JOSEPHINE TEY (Elizabeth Mackintosh)
Born 23rd July 1896 Inverness, Scotland
Died 13th February 1952
I first bought one of Josephine Tey’s books after reading Julian Symons’ Bloody Murder in which he talks about compiling for a Sunday paper a list of the Hundred Best Crime Stories . He consulted several critics for their recommendations and it was the lover of detective fiction, Howard Haycraft, who asked that Tey’s The Daughter of Time (1951) be included. Symons comments that JosephineTey did write some original stories but that his choice would not have been Haycraft’s. Symons preferred her book, The Franchise Affair. Following Symons’ advice I read it and was hooked.
Of course, certain attitudes revealed in her early novels would no longer be tolerated, for example, her use of the word ‘dago’ in her first Inspector Grant novel, The Man in the Queue. Grant assumes that because the man in the theatre queue has been stabbed with a small ‘viperish’ blade the murderer must be a dago.
‘Idly he considered the typeof man it would be. No thorough Englishman used such a weapon. If he used steel at all he took a razor and cut a person’s throat. But his habitual weapon was a bludgeon and, failing that, a gun. This was a crime that had been planned with an ingenuity and executed with a subtlety that was foreign to an Englishman’s habit of thought. The very femininity of it proclaimed the dago, or at the very least one used to dago habits of life. ... he thought about motive; Revenge or jealousy? Most probably - dagoes were notoriously vulnerable in their feelings; an insult rankled for a lifetime, a straying smile on the part of their adored and they ran amok.’
But Josephine Tey is special. Each mystery is fresh and new whether it features her detective, Inspector Grant, or in what would today be called a stand alone. Her plots are interesting, the mysteries difficult to solve, her settings varied and beautifully described, the characters well drawn and her writing elegant, witty and pleasing.
Elizabeth Mackintosh was born in Scotland and her love of her native land is apparent especially in The Singing Sands when she takes a tired and ailing Inspector Grant to stay with his cousin’s family the Highlands for a healing fishing holiday. But she has no truck with jingoism. In the same novel she makes fun of those who preach independence for Scotland by inventing a loony character, Wee Archie, a self-styled saviour of Scotland who rants at Grant mistakenly believing him to be English.
“ Surprised, Grant heard of England’s iniquities to a captive and helpless Scotland. (Anything less captive or less helpless than the Scotland he had known would be difficult to imagine.) England, it seemed, was a bloodsucker, a vampire, draining the good blood of Scotland and leaving her limp and white...There was no cliché that Wee Archie spared them.”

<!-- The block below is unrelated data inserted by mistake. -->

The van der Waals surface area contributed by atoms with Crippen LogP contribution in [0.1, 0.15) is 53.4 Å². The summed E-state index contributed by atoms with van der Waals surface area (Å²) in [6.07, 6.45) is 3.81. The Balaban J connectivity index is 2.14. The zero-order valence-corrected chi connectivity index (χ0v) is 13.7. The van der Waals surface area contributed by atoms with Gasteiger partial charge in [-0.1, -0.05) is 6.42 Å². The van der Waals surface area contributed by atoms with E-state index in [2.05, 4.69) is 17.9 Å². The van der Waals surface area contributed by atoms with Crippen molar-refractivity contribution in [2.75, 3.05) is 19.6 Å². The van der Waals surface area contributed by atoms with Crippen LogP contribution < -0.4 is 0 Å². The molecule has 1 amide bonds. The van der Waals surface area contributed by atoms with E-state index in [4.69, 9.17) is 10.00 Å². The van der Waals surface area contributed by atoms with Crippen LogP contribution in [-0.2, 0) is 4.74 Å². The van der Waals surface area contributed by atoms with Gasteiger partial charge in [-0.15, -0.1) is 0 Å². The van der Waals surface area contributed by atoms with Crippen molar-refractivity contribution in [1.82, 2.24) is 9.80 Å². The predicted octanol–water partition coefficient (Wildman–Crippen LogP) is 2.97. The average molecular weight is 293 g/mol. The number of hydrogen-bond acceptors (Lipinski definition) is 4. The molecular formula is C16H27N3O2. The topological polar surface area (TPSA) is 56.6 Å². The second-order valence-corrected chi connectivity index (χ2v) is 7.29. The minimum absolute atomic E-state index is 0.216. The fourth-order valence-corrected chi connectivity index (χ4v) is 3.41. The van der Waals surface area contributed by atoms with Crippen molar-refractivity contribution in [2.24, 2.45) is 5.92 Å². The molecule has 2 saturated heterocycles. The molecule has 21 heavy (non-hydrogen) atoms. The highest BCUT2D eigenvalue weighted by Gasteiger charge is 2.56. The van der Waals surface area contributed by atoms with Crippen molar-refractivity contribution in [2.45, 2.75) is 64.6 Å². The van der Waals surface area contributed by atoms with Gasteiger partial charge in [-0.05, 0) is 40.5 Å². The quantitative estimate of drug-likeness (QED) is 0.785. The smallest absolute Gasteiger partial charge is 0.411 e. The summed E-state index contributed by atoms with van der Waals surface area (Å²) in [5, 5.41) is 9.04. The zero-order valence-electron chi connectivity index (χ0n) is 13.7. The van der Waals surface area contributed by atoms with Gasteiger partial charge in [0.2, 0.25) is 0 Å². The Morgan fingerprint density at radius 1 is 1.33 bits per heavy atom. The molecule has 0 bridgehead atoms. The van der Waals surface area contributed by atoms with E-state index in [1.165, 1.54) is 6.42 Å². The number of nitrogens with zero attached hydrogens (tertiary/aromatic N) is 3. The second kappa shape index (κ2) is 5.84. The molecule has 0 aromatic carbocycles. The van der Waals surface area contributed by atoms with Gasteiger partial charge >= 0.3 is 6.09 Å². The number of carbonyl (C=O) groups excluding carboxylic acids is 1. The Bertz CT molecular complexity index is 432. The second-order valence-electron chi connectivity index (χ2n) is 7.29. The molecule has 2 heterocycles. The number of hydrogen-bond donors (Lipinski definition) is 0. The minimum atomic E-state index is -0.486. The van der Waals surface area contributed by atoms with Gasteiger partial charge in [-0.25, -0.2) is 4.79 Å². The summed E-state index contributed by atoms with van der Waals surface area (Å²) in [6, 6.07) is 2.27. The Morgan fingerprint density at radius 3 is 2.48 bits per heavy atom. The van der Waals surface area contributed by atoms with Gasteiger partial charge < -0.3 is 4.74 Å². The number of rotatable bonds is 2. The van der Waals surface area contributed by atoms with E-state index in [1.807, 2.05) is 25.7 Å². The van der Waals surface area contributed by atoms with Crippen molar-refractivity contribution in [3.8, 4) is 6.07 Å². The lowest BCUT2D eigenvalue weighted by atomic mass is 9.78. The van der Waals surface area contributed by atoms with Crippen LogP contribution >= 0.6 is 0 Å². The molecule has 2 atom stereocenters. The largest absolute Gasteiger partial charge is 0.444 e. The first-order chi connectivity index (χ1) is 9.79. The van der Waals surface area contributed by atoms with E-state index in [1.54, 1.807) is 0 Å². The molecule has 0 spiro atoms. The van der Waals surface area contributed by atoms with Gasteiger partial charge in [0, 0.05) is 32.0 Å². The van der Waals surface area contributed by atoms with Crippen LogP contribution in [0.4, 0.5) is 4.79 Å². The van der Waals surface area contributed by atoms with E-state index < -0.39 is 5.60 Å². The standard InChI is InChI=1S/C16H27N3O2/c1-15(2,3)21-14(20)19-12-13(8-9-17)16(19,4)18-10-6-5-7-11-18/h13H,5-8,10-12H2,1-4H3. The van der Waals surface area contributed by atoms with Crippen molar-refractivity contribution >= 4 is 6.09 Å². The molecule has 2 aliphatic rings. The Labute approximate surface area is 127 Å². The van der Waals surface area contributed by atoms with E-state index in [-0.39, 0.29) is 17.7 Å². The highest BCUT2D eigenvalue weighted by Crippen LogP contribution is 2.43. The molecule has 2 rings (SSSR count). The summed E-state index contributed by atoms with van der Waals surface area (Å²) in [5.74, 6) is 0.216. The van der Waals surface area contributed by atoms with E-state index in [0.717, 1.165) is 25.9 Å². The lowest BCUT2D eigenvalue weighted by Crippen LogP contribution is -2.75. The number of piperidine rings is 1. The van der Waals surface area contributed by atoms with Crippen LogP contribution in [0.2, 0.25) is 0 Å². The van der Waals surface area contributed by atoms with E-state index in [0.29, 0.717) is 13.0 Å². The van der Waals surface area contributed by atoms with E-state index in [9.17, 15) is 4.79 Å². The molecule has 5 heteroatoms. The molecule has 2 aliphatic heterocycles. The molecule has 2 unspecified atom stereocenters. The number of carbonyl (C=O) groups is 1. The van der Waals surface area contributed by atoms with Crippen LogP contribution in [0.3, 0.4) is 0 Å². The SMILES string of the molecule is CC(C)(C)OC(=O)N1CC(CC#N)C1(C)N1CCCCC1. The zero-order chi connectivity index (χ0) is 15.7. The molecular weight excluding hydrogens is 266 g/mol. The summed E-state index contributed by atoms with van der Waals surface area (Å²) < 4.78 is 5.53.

Mackintosh trained at The Anstey Physical Training College in Birmingham but after eight years as a P.T. teacher she returned to Scotland to look after her invalid father and it was here that she began writing. In the thirties, using the name, Gordon Daviot, she wrote a number of successful plays and was very much respected in the acting profession. Both Edith Evans and John Gielgud attended her funeral in 1952. Theatre people and settings, described with a wry lack of sentimentality, frequently pop up in her books. Her first mystery, The Man in the Queue, features the murder of a young man who is queuing up to get into the last night of a marvellous musical comedy; when in the course of his enquiries Grant interviews the star of the show, Ray Marcable, he describes her as ‘one of the most self-absorbed people in this era.’ Grant has a charming and generous actress friend, Marta, who appears in several of the detective books bringing with her an atmosphere of fun and glamour as well as all the latest theatre gossip. It is Marta who sets off Grant’s interest in the princes in the tower. He is flat on his back in hospital after a bad accident and, to save him from the nightmare of boredom, she brings him several pictures of historical figures. Grant, like Lucy Pym in, Miss Pym Disposes believes a person’s character can be deduced from facial features and handwriting. When he studies the portrait of Richard III he decides that the man cannot have been an evil murderer and sets about proving that he was innocent of the crime